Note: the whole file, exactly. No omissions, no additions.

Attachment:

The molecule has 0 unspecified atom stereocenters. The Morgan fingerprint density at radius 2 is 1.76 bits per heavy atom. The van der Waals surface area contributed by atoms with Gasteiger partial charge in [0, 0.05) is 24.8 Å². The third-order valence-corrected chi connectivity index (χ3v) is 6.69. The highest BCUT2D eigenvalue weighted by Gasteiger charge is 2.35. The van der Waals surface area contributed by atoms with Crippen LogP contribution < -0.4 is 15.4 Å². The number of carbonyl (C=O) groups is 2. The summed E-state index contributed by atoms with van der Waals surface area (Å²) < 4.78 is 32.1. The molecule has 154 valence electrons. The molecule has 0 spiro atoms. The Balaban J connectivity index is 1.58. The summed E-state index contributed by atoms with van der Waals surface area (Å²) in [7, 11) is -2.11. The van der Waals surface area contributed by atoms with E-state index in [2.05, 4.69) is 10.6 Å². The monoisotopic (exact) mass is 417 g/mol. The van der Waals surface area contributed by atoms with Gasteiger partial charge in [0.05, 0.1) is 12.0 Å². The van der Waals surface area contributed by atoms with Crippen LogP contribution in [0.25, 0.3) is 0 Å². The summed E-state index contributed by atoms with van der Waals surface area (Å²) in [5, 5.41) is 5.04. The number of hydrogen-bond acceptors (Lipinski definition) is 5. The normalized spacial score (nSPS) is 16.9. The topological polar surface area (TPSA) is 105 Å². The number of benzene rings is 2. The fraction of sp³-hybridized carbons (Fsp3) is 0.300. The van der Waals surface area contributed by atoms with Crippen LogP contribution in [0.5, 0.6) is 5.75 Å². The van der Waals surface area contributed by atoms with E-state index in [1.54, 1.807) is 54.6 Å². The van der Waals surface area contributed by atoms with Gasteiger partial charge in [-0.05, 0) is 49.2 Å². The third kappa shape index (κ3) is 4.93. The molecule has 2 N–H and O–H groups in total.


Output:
The molecule has 0 unspecified atom stereocenters. The Morgan fingerprint density at radius 2 is 1.76 bits per heavy atom. The van der Waals surface area contributed by atoms with Gasteiger partial charge in [0, 0.05) is 24.8 Å². The third-order valence-corrected chi connectivity index (χ3v) is 6.69. The highest BCUT2D eigenvalue weighted by Gasteiger charge is 2.35. The van der Waals surface area contributed by atoms with Crippen LogP contribution < -0.4 is 15.4 Å². The number of carbonyl (C=O) groups is 2. The summed E-state index contributed by atoms with van der Waals surface area (Å²) < 4.78 is 32.1. The molecule has 154 valence electrons. The molecule has 0 spiro atoms. The Balaban J connectivity index is 1.58. The summed E-state index contributed by atoms with van der Waals surface area (Å²) in [7, 11) is -2.11. The van der Waals surface area contributed by atoms with E-state index in [2.05, 4.69) is 10.6 Å². The monoisotopic (exact) mass is 417 g/mol. The van der Waals surface area contributed by atoms with Gasteiger partial charge in [0.05, 0.1) is 12.0 Å². The van der Waals surface area contributed by atoms with Crippen LogP contribution in [0.25, 0.3) is 0 Å². The summed E-state index contributed by atoms with van der Waals surface area (Å²) in [5, 5.41) is 5.04. The number of hydrogen-bond acceptors (Lipinski definition) is 5. The normalized spacial score (nSPS) is 16.9. The topological polar surface area (TPSA) is 105 Å². The number of benzene rings is 2. The fraction of sp³-hybridized carbons (Fsp3) is 0.300. The van der Waals surface area contributed by atoms with Crippen LogP contribution in [0.5, 0.6) is 5.75 Å². The van der Waals surface area contributed by atoms with E-state index in [1.54, 1.807) is 54.6 Å². The van der Waals surface area contributed by atoms with Gasteiger partial charge in [-0.05, 0) is 49.2 Å². The third kappa shape index (κ3) is 4.93. The molecule has 2 N–H and O–H groups in total.